I recently re-read Anansi Boys by Neil Gaiman.
It’s a novel loosely affiliated with Gaiman’s much better known, much vaunted, American Gods. It’s a novel about Fat Charlie and, at heart, his relationship with his father, the trickster god Anansi. Of course, Fat Charlie didn’t know anything about that while he grew up. All he knew was that his father was completely embarrassing, and would do anything to humiliate him. Something that wasn’t hard to do, given everything seemed to go wrong for Charlie, who was always clumsier and more hesitant than most, and generally neglected by the world.
Age has done nothing but exacerbate these problems, but things are finally looking up for Charlie – he’s put an ocean in between him and his father for a start, which can only be a good thing as far as he’s concerned, and for another, he’s getting married. Yes, things are finally looking up. That all changes when he learns of his father’s death. Even in death, Anansi manages to embarrass and hinder his son. It’s while he’s home for the funeral that Charlie’s old neighbour, Mrs Higgler, informs him of his unique heritage and strange family.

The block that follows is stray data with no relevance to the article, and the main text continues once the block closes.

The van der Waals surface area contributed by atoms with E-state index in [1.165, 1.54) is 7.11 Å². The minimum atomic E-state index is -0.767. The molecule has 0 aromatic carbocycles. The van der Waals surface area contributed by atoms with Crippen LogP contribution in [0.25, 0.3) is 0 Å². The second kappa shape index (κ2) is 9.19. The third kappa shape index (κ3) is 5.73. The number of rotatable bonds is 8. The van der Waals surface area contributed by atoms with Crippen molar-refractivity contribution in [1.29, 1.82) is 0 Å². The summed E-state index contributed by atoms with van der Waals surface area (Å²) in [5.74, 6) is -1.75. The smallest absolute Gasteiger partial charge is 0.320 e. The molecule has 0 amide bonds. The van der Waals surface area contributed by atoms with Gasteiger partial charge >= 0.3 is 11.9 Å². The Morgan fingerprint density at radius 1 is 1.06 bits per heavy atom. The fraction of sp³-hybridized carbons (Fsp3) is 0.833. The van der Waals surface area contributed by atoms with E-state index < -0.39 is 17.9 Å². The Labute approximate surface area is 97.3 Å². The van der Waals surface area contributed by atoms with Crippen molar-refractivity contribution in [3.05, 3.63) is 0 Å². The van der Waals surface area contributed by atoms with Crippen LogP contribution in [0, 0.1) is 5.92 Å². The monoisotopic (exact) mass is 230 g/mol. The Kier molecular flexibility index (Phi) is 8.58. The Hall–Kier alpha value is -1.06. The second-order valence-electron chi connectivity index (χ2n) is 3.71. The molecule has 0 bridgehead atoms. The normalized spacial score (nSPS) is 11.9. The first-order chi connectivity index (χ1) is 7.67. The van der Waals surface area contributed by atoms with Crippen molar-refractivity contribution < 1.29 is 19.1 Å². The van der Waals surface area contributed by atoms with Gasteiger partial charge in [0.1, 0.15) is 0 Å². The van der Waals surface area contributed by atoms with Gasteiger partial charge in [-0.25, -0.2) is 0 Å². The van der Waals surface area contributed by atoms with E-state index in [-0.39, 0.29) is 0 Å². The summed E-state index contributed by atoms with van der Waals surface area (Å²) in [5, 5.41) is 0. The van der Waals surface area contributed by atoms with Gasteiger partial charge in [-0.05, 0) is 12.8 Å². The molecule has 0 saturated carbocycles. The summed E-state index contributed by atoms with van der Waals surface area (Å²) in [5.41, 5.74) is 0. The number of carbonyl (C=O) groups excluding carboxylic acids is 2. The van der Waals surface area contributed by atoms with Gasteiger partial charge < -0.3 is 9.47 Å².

Not sure what to make of these bizarre claims, especially about a brother he doesn’t remember, who can be contacted by “telling a spider”, Fat Charlie goes home. Far from being safe at home in his small, boring world, Charlie is horrified when his joking, drunken line to a spider actually brings his brother into his life. A brother who is everything Charlie is not, a brother to whom reality is as nothing – a brother who refuses to leave.
This is a mesmerising novel. It’s subtle and complex, absorbing and rich in detail, grand and ambitious in scope – it is as much about myths and the nature of storytelling as it is about Charlie’s own narrative and the relationship between father and son, between fantasy and reality. It isn’t just the joyous, spirited nature of the dialogue being struck here between author and reader, regarding the importance of Story and its place in our society; it isn’t just the warm, easy humour that flows through the pages, or the sublime multilayered storytelling, that makes this novel so superb.
It’s the tone that sets it aside, that sets all of Gaiman’s work aside from the rest. A whimsical, velvet soft, velvet dark tone that wraps itself around you, that says, look here, let me show you the wondrous, the horrible, the infinite worlds and creatures that lurk in the darkness – look here and don’t be afraid.
His work deals with adult themes in a fashion quite unlike anyone else, mixed as it is with all the charm and verve of a children’s novel and a child’s voice. It gives his work an added level of malevolence and, paradoxically, an added level of comfort. Reading a Gaiman novel, especially this one, isn’t a ‘walk in the park’, it’s an assured dance, a sweeping, rhythmic movement that will leave you dazzled and gasping and dying for more.